Exploring Paradiso within the context of Morrison’s Paradise, Dante’s Canto 19 is the main canto location where Dante is using the eagle of divine justice to explain earthly/divine justice. To begin, the eagle of divine justice seems to be ever-moving, and continually constructed to be in harmony. The eagle of divine justice’s continual movements are juxtaposed with the idea of “Primal will” or “Supreme good”. This “Primal will” is ultimately described as God’s goodness on earth included as scripture, and is deemed to be never moving by Dante. By having God’s earthly teaching be never-moving but the eagle of divine justice be ever-flowing and in-movement, Dante is preparing to unfold his main idea behind the boundaries between justice on earth and divine justice. Dante first lays out God’s manifestation in man, creating a difference between man’s justice and the personal souls’ justice. By highlighting the difference, Dante is engaging with the belief that earthly justice cannot be introduced to eternal justice, because the two cannot be viewed in the same light. This idea of “viewing” is a focal point in Canto 19, undoubtedly related to the strength of an eagle’s eyes. Dante uses the eagle of divine justice to explain how easy it is to judge others without thought but have no idea about the life of that person being judged. The eagle of divine justice is engaging the idea that even if you are a believer of God’s kingdom, your earthly judgement on others and how you view your perception of the world will be taken into your soul’s divine justice. Toni Morrison’s Paradise includes a number of examples of earthly vs. divine justice, as well as defining justice as both a force in the universe as well as a force in one’s personal soul.
Within the context of the novel as a whole, I believe the oven to be the carrier of time for both Haven and Ruby, as well as a site where inter-relational conflict dwells. Within the course epigraph, Morrison’s statement “Black literature is taught as sociology” is the first sentence noted. I believe that through the oven, Morrison is constructing the sociological functions of Ruby and its society similarly to her conventions of how black literature is taught. When considering the oven as a bearer or holder of time, it is important to follow the chronology of the oven and how it has been physically changed. We learn when the oven is first introduced that it has been brought from its original town of Haven by its founding fathers to the new town of Ruby. It is also said to have been a place of socializing, even towards the latter decline of Haven. With the slogan on the oven being not fully visible, the eventual conflict between the youth and elders of the town rises with reverend Misner’s meeting. With the elders lashing out on the younger generation of Ruby for believing they could believe in a God-mimicking slogan, there is an overall theme of time being explored. Morrison’s usage of time within the oven creates a difference between the elders and youth, a difference that can be seen between the town of Ruby and of the Covenant. With time, both the covenant and Ruby became their present selves, with one location being on the grounds of acceptance, while the other being on the grounds of difference and solitude. With time, the “disallowing” of Haven founders and the creation of Ruby to combat light-skinned/dark-skinned prejudice had come full circle, with the oven being the center of the city’s changes.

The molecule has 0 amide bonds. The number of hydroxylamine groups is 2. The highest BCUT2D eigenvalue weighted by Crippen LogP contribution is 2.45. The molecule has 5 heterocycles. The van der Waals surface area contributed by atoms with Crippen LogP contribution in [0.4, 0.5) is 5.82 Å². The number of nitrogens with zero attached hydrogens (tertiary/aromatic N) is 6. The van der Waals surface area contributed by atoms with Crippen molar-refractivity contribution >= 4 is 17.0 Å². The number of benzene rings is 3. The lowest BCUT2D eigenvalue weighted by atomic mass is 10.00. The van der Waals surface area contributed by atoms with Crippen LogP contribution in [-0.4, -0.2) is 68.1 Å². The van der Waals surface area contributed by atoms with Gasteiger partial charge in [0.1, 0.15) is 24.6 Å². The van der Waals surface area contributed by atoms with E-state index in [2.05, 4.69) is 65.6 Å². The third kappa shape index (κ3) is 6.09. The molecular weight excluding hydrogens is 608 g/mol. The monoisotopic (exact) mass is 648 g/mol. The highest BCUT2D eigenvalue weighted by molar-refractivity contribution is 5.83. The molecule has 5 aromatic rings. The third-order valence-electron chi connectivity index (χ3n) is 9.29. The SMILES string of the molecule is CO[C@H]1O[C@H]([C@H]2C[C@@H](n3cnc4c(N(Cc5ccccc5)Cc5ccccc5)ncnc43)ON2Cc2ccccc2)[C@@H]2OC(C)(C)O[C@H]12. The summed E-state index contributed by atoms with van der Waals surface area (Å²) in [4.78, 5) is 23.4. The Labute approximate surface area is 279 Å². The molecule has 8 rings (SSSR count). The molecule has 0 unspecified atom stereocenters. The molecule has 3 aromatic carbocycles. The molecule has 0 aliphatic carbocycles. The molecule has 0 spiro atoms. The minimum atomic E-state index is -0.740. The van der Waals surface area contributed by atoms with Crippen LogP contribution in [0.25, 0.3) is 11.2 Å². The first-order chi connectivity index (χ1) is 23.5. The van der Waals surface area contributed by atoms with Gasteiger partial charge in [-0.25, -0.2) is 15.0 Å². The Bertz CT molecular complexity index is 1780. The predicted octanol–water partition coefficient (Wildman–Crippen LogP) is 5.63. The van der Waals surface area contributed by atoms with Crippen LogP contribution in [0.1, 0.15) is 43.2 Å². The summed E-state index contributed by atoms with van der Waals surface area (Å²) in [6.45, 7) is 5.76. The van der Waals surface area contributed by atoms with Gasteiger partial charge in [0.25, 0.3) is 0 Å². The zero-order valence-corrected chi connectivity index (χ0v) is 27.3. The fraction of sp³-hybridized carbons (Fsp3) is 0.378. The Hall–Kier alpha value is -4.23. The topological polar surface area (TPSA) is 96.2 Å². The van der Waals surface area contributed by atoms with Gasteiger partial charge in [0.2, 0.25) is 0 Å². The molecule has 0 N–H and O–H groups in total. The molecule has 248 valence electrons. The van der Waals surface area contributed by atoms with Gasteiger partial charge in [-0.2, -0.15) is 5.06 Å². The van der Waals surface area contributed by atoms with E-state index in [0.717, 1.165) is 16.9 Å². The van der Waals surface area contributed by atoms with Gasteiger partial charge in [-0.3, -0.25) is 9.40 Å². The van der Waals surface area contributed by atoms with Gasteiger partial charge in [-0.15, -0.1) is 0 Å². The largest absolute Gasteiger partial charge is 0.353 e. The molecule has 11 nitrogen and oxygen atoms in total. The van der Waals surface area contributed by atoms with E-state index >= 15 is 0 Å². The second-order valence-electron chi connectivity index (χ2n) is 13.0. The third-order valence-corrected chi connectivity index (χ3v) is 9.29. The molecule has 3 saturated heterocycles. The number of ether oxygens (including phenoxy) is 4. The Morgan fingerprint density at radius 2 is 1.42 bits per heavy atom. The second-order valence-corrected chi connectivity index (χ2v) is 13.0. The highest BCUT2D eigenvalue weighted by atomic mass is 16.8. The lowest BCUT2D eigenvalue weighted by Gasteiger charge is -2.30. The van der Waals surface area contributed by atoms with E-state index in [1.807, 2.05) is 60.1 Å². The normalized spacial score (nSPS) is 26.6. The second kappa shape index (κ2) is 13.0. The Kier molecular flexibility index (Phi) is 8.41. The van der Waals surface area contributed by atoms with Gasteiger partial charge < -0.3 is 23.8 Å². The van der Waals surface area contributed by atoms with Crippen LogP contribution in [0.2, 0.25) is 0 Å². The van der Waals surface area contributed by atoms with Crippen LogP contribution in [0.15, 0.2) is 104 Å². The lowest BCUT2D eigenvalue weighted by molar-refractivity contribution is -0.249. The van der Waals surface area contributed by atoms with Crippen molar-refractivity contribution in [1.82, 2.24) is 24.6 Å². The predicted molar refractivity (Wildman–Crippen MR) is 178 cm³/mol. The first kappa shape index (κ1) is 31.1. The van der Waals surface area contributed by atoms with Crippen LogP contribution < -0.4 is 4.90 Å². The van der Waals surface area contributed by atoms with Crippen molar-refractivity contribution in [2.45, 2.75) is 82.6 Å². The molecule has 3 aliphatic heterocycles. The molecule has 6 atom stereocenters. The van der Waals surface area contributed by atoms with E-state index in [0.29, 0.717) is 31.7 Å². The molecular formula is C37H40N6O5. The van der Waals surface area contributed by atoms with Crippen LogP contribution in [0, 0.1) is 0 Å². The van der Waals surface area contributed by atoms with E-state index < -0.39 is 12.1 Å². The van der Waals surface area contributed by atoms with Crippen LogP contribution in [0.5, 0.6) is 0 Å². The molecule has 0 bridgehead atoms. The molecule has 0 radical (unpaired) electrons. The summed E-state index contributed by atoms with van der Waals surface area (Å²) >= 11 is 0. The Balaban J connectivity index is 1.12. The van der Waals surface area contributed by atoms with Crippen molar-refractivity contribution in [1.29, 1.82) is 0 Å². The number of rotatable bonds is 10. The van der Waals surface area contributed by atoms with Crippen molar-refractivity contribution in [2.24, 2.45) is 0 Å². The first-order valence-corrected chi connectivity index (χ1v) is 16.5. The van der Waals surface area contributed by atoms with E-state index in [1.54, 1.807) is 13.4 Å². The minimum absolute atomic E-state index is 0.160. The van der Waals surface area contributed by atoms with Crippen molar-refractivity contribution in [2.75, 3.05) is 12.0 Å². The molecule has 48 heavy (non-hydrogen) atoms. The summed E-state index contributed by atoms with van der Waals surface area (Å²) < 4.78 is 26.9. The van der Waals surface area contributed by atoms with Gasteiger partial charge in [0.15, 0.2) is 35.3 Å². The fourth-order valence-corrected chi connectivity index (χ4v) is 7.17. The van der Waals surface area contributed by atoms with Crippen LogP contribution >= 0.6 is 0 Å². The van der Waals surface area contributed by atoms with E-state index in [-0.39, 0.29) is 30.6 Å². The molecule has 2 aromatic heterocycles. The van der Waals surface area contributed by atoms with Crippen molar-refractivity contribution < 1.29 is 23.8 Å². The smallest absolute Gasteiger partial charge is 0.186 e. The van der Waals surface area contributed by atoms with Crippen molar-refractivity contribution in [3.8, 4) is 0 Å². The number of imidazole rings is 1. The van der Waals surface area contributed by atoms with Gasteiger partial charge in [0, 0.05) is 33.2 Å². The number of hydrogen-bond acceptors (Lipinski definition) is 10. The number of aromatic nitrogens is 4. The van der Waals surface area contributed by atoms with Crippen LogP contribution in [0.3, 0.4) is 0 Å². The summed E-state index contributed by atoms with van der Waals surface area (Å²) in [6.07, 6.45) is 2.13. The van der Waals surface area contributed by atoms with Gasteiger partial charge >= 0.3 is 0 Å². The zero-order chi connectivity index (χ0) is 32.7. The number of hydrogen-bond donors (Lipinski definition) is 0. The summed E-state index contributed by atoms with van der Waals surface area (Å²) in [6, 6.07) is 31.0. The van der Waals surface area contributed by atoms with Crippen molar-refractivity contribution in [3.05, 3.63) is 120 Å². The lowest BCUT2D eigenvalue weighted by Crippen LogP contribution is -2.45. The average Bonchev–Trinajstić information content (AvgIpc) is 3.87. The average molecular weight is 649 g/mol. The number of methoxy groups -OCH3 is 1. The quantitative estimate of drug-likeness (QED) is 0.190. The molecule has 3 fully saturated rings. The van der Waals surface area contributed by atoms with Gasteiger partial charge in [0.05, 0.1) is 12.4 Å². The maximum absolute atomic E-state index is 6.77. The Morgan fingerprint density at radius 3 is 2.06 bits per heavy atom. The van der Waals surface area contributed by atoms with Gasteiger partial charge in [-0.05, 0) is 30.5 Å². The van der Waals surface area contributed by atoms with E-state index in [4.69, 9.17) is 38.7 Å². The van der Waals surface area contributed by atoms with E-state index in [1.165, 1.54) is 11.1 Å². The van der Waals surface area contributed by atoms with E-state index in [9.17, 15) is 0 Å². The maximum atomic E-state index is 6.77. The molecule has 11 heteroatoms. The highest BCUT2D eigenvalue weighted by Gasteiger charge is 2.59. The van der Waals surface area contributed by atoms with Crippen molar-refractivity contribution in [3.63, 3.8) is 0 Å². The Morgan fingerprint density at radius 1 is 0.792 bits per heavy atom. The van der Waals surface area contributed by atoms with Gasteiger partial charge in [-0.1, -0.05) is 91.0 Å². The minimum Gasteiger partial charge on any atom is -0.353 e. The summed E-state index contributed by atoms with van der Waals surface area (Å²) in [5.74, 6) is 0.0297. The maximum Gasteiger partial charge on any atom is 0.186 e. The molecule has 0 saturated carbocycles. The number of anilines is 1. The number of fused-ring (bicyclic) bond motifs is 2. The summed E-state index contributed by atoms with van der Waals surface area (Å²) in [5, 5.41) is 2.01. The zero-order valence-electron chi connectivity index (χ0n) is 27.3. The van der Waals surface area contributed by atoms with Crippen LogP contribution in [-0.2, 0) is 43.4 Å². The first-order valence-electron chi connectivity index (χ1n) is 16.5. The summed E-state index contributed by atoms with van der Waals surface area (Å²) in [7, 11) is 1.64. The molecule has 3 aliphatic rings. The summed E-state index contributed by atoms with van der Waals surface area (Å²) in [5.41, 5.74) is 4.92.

The oven as a site is dominantly shown as a breeding ground for complications and conflict. It is the site where K.D. and Arnette’s relationship first declines, as well as where the Covent’s members are first outed as odd by dancing around the oven. Placing the oven as the center of disruption for Morrison’s plot, she is actively using the oven to engage and bring to light the concealed problems of Ruby. The physical appearance of the oven can be related to the relevance of Dante’s eagle. With the oven being marked with a black fist with red fingernails, along with eventual foundation destruction, I believe that the oven’s physical appearance is an explanation into the individual justice vs. overall justice within the town of Ruby. Dante’s eagle explains that the individual’s idea of justice cannot penetrate God’s divine justice, which maybe can be representative in the state of the oven. With each fingernail marked in red over a cast of a black fist, I think that the women of the Covenant could represent individual justices, intertwined within the overall justice structure of Ruby. Although I am still tackling this idea of individual justice being seen within the covenant, I plan to expand my ideas in the upcoming move.